How do queuing concepts and tools help to efficiently manage hospitals when the patients are impatient? A demonstration

Ramalingam Shanmugam

Abstract


Background: Due to severe pain, patients are impatient in several wings sporadically and more frequently in emergency wing of the hospitals. To efficiently administer in such environment and the hospital management seeks helpful strategies. The queuing concepts and related methodologies can help as this article has demonstrated by an analysis and interpretation of real data from a hospital in Malta.

Methods: The queuing concepts are probabilistic and statistical ideas based approach. They require configuration of the rate and pattern of arriving patients, the rate and pattern of the service, the number of channels serving, the capacity of the waiting room, and the criterion for selecting patients for service etc. New ideas are presented in this article to manage in various scenarios of real life emergency operations. The pertinent queuing concepts and tools are made easier for the readers to comprehend and practice in their own situations in which they notice that the patients are impatient in their waiting.

Results:Using the new ideas and formulas of this article, the data in the emergency wing of a hospital in Malta (a largest island of an archipelago situated in the center of the Mediterranean with a total population of a million) are analyzed and interpreted. The results clearly explain why there were a prolonged waiting times at the emergency department creating public dissatisfaction and patients were leaving without waiting to be seen. The total time spent by non-urgent patients with nurse and casualty officer is more in the second shift and lesser and lesser in the third and fourth shifts. The interactive time with a nurse by patient is statistically same in all three types: life-threatening, non-life threatening but urgent, and non-urgent. Very strikingly, the patients in all three groups wait longer to be seen by the nurse in shift three and lesser time in shifts two or four.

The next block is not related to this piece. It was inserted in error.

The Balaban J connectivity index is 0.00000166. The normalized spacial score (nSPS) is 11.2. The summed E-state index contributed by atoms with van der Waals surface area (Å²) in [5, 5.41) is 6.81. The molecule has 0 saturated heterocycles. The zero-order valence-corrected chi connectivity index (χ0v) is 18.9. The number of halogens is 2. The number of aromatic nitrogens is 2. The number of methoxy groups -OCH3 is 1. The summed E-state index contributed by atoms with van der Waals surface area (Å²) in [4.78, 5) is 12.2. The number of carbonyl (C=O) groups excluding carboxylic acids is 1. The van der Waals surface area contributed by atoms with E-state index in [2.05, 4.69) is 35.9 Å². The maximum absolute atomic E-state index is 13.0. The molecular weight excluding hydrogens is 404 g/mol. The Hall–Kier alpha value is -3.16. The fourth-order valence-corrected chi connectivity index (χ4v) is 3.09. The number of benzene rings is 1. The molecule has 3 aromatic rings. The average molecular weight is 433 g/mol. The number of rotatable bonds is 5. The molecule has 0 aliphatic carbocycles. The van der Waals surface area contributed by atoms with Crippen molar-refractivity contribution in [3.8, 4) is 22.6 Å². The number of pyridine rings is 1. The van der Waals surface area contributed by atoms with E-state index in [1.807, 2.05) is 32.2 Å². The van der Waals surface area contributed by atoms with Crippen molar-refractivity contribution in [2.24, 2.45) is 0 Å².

Conclusion: In 21st century with flourishing globalized medical tourism, a standardized approach to minimize efficiently the waiting time in emergency and other wings of the hospitals in developing as much as in developed nations is a necessity as this auricle has pointed out. The impediments and the remedies for an efficient standardization are overdue.

 


Keywords


Busy time, System’s memory, Service discipline, Waiting time, Probability distribution

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